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June 17, 2012, Sunday

Could Öcalan be transferred to house arrest?

Deputy Prime Minister Bülent Arınç has stated that “Öcalan will be transferred to house arrest if the Kurdistan Workers’ Party (PKK) lays down its arms.” Unsurprisingly, the statement sparked deep controversy.

The opposition Republican People’s Party (CHP) leader Kemal Kılıçdaroğlu has supported the idea too. Yet, Prime Minister Recep Tayyip Erdoğan stated that it was a personal opinion of Mr. Arınç. A surprising statement came from another deputy when democratic initiative coordinator Beşir Atalay’s declaration that there is no such alternative as house arrest for Öcalan came to the Justice and Development Party’s (AK Party) attention.

Given the fact that there is nothing coincidental in Ankara, such statements from AK Party leaders were an attempt to test the waters. It is surprising that such a statement came from Mr. Atalay, who usually takes a soft position while other AK Party leaders take nationalist positions. This time it was Mr. Atalay who first denied such a possibility.

Coming from Mr. Atalay this was surprising because he is one of the architects proposing a possible Öcalan house arrest through the National Intelligence Organization (MİT). Therefore Mr. Atalay’s denial is particularly important at this time. To understand why Mr. Atalay denies such a possibility one needs to understand his critical role in the government and failure of the AK Party’s Kurdish initiative.

Mr. Atalay was always associated with the democratic side of the AK Party and therefore he was expected to promote Öcalan’s house arrest. This time Mr. Atalay did not endorse the idea because there is a strong reaction to Öcalan’s arrest and harsh criticism toward Mr. Atalay for being too soft on the PKK. Therefore, Atalay’s image is closely associated with PKK.

Especially after documents revealed that MİT and the AK Party’s negotiators were trying to appease the PKK, Mr. Atalay’s images eroded in the eyes of ordinary people. Thus, Mr. Atalay’s “politically correct” denial for Öcalan’s house arrest is much more meaningful than his acceptance and endorsement.

When Mr. Atalay denied the proposal, I realized that the AK Party is testing the water by allowing Mr. Atalay to try to restore his eroded image. Thus, recent statements should be considered the beginning of a new era. In addition to other information leaked to media, by looking at the recent statements one could argue that there is something going on behind the curtains. Such a statement could be a sign that Öcalan requested from the negotiation teams that discussions are to be public.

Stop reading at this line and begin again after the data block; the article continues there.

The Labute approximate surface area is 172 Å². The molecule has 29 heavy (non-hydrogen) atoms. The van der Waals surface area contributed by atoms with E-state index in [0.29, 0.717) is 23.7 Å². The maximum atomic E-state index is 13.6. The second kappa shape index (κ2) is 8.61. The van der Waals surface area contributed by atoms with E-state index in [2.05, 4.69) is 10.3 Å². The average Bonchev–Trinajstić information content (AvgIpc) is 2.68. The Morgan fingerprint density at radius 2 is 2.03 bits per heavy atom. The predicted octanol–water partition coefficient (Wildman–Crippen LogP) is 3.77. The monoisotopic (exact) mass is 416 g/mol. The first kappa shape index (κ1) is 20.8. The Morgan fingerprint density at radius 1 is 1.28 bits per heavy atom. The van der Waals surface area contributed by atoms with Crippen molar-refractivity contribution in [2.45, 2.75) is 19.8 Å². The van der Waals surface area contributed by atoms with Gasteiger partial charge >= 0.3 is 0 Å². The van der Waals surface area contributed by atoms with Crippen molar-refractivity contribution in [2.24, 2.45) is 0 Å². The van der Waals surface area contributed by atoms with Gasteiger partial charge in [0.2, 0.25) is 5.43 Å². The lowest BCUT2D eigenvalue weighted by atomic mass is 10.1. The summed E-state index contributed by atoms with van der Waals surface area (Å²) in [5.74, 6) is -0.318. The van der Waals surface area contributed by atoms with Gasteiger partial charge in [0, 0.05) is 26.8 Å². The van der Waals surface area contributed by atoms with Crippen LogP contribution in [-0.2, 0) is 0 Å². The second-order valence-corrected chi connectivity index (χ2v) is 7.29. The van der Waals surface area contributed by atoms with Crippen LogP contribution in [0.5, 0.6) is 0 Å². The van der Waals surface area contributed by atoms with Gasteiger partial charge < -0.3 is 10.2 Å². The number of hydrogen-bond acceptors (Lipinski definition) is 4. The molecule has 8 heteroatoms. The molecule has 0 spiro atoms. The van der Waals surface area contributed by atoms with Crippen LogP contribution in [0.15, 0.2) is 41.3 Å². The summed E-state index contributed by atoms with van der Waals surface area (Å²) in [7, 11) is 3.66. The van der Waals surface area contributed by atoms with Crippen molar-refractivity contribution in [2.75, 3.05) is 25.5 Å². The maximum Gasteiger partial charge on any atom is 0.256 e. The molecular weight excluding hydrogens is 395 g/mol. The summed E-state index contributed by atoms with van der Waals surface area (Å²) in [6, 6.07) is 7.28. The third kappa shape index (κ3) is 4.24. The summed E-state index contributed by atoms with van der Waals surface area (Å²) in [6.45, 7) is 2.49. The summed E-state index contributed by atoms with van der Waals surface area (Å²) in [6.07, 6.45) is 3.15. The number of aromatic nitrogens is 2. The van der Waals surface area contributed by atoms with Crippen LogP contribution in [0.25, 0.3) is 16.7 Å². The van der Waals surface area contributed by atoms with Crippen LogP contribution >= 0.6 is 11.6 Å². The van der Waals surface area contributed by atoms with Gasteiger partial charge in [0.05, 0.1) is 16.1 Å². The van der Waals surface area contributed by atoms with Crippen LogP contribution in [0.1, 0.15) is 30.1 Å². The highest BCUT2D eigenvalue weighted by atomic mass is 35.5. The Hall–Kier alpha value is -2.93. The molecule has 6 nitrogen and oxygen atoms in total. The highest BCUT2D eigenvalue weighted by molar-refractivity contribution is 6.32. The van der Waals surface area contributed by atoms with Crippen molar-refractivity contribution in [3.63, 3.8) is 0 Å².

The question that needs to be answered is the following: Even if the AK Party government wants to transfer Öcalan to a house arrest, will it be possible?

There are two major obstacles before such a move. The first is that public anger toward Öcalan and the PKK is very high. It would be a very risky step for any political party to go ahead with such a decision. Before even discussing such a possibility there should be a long-term period of peace so that people will have started healing. However, just a few days ago military personnel and police officers were killed.

The second and biggest obstacle before Öcalan’s house arrest is the PKK itself. Some people in the PKK do not want Öcalan to be transferred to house arrest because it would end their careers in the PKK. Therefore a clique within the PKK simply sabotages Öcalan’s peace proposals and his chances of transfer to house arrest. For them, Öcalan’s isolation is preferable because it gives them an excuse to continue manipulating society and interfering with any attempts at making peace.

Further, in 2014 there will be a big election, the presidential election that could turn everything upside down. Therefore, the AK Party’s real preference would be to stop the violence but not to solve the problem. Thus, one needs to consider recent statements as a signal to the PKK to declare a ceasefire, not to negotiate a solution.

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